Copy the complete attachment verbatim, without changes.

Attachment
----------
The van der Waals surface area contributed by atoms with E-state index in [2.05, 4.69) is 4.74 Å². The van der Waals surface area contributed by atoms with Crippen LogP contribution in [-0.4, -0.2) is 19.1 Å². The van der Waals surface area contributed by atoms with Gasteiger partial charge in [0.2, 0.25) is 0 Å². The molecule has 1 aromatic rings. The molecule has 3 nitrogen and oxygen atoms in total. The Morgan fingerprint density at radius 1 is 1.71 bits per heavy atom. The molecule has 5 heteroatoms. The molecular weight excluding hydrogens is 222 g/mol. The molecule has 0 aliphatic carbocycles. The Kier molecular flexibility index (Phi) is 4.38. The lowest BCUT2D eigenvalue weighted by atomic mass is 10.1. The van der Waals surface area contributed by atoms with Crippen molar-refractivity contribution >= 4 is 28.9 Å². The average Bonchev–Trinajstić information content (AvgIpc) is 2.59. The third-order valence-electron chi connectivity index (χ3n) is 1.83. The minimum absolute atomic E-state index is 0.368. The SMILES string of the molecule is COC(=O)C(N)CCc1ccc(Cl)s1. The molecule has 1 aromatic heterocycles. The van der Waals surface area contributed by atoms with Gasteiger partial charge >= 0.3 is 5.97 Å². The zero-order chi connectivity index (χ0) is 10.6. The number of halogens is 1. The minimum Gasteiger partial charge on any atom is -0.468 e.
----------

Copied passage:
The van der Waals surface area contributed by atoms with E-state index in [2.05, 4.69) is 4.74 Å². The van der Waals surface area contributed by atoms with Crippen LogP contribution in [-0.4, -0.2) is 19.1 Å². The van der Waals surface area contributed by atoms with Gasteiger partial charge in [0.2, 0.25) is 0 Å². The molecule has 1 aromatic rings. The molecule has 3 nitrogen and oxygen atoms in total. The Morgan fingerprint density at radius 1 is 1.71 bits per heavy atom. The molecule has 5 heteroatoms. The molecular weight excluding hydrogens is 222 g/mol. The molecule has 0 aliphatic carbocycles. The Kier molecular flexibility index (Phi) is 4.38. The lowest BCUT2D eigenvalue weighted by atomic mass is 10.1. The van der Waals surface area contributed by atoms with Crippen molar-refractivity contribution >= 4 is 28.9 Å². The average Bonchev–Trinajstić information content (AvgIpc) is 2.59. The third-order valence-electron chi connectivity index (χ3n) is 1.83. The minimum absolute atomic E-state index is 0.368. The SMILES string of the molecule is COC(=O)C(N)CCc1ccc(Cl)s1. The molecule has 1 aromatic heterocycles. The van der Waals surface area contributed by atoms with Gasteiger partial charge >= 0.3 is 5.97 Å². The zero-order chi connectivity index (χ0) is 10.6. The number of halogens is 1. The minimum Gasteiger partial charge on any atom is -0.468 e.